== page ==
Reissued on Wednesday, June 29, 2022: Following the announcement of the PlayStation Plus lineup in July, this review is back from the archive. The original text is:
Maybe that’s because our dad let us see Jaws When we were six, we were always skeptical of the ocean. It’s wet and there’s something weird about it. The Man of Medan – from Until Dawn dev Supermassive Games, and the first of the horror game anthologies under the Dark Pictures banner – is the fun of persuading a voyage with four friends stupidly out to sea. Look and see instead find only misery. Seriously, people, don’t get into the water. It doesn’t help anything.
Despite repeatedly yelling at Terry to stay out of the fallen sea, the four heroes casually sat on the boat, drank beer, and hired a salty French sailor as a guide. I made a clumsy pass for a woman. Ultimately, they rebel against some pirates – it’s the type of Captain Phillips, Shivering-I-Lumber Kindness-and everything goes to the pot. Pirates robbing the ocean is usually the worst thing you can do in your day, but by the time things change a bit supernaturally, all these kids will be us. I must have heard the story and wanted to stay firmly. Dry land.
In about 6 hours, Man of Medan will interact with different characters and make choices that will affect the entire group. The story is shaped by decisions or their lack. In 2019, this isn’t entirely revolutionary, but what keeps Man of Medan and Until Dawn away from most crowds is that no one in the game is safe. If you choose poorly, you can kill everyone, and it gives the agenda an air of danger that keeps you on your toes.
Unfortunately, if you don’t care about the character, it doesn’t really matter whether the character lives or dies, which is one of the big problems for Man of Medan. Our hero has two flavors. I have no personality or it is very annoying. And all the characters are really cursed with distractingly terrible conversations.
As Dawn had a one-liner that also provokes clinge and a completely disgusting cast, they felt at home in homage to the cheesy teen slasher movies of the 80’s and 90’s that inspired it. It worked. The Man of Medan is definitely ambitious, but it plays straighter than Until Dawn, so unless the game seems to be joking, it’s a flimsy story, a paper-thin character, and a shocking one. Both sentences are more noticeable and more problematic. The only exception here is a character called a curator. A well-dressed gentleman will appear between the scenes and tell you how well or bad you are.
Another problem with Man of Medan is that it’s a horror game that isn’t scary and scary. It takes time for the story to get out of the first gear, but when things really start to happen, it’s just a few telegraph jump scares. When you open the doors, drawers and lockers, there are literally 6 variations and something pops out. For a long time, this has been a story-based game without many stories, and it’s all very boring until you realize that you’re deliberately trying to make a bad decision just to see if something happens.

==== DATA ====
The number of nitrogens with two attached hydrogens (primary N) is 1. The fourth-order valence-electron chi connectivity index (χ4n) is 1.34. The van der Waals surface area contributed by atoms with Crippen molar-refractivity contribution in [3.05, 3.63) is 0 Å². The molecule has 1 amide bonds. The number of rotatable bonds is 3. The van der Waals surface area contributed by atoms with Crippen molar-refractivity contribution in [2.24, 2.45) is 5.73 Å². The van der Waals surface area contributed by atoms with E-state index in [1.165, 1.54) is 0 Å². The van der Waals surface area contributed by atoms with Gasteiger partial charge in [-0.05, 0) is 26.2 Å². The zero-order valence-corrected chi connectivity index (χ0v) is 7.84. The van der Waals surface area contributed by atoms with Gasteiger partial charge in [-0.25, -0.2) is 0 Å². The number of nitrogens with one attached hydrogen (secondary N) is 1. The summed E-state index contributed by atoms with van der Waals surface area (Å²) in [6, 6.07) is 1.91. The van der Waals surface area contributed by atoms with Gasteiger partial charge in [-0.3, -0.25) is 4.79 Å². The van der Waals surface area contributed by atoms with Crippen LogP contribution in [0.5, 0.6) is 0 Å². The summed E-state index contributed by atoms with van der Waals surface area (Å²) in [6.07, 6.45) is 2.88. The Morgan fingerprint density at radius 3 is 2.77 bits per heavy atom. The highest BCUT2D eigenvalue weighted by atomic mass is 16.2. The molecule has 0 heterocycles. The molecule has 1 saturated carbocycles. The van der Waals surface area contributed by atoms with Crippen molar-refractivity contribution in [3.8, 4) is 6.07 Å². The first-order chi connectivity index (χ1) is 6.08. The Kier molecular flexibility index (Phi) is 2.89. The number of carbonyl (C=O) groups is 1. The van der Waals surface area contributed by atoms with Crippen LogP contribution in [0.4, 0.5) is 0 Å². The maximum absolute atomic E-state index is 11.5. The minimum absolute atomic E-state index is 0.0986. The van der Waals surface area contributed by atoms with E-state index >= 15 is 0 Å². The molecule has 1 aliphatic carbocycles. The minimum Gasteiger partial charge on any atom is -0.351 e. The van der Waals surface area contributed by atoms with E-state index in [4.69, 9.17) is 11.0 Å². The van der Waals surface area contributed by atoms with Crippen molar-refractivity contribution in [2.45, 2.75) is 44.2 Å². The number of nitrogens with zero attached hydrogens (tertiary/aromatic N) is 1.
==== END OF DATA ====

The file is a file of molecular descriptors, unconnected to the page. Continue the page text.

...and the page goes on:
There are also technical issues to consider. The Man of Medan sometimes looks great, but it’s always surrounded by slow frame rates, freezes, and weird animations. Everyone, it’s not melodramatic here. It’s constant. When I see the character talking, the visual freezes for a moment, but the audio continues without any problems. That is, lip sync is off for the rest of the conversation. At one point it froze during QTE and one of the cast had a terrifying end. It was a little cheerful, but obviously not correct. Face animations are often sketchy, and one character in particular is often trapped in a permanent pout / frown combo that looks quite weird. I had two blue screens and had to reload.
This all starts to sound pretty negative, and that’s because we don’t really like games. But that doesn’t mean it doesn’t do anything wrong or do anything interesting. By including two different multiplayer modes, if for some reason you like to spend time with others, you can get a little more mileage from Manof Medan. You can play online with your friends if you want. It’s not random. Each controls different characters at the same time, and both make decisions, but the story is basically unfolded like a single player. Most of the time, experience.
Movie Night Mode is a couch co-op version of the game where you can assign characters controlled by up to 5 people and the pads move back and forth between them at the right time. You can easily do this by just giving the pad to your opponent without a dedicated mode, but the game will at least tell you when and to whom to give the controller.
I don’t recommend the Man of Medan for stories, horrors, characters, or writing, but if you like the idea of rounding up your peers, opening claret bottles and Pringles pipes, and having big discussions with your peers. If he accidentally killed the character because he was watching Twitter on his phone, the multiplayer mode here could offset the weak side of the package.
Also noteworthy is the set of extras that include Supermassive Games here. As you play the game, you’ll find secrets to unlocking videos, from short documentaries on the history of horror anthology to interviews with casts and crew. These aren’t catastrophes, but they’re a welcome addition, and no matter how disappointing the game itself is, you’ll find that much attention has been paid to it.
Man of Medan kicks off The Dark Pictures Anthology with a whisper instead of a bang. There are many possibilities for this format, but this was definitely the wrong story to introduce. The story is short and rarely out of the first gear, the characters are annoying, the horror is sloppy, and the conversation is unnatural. There are always technical issues. In fact, the scariest thing about Man of Medan is how it got gold in that state.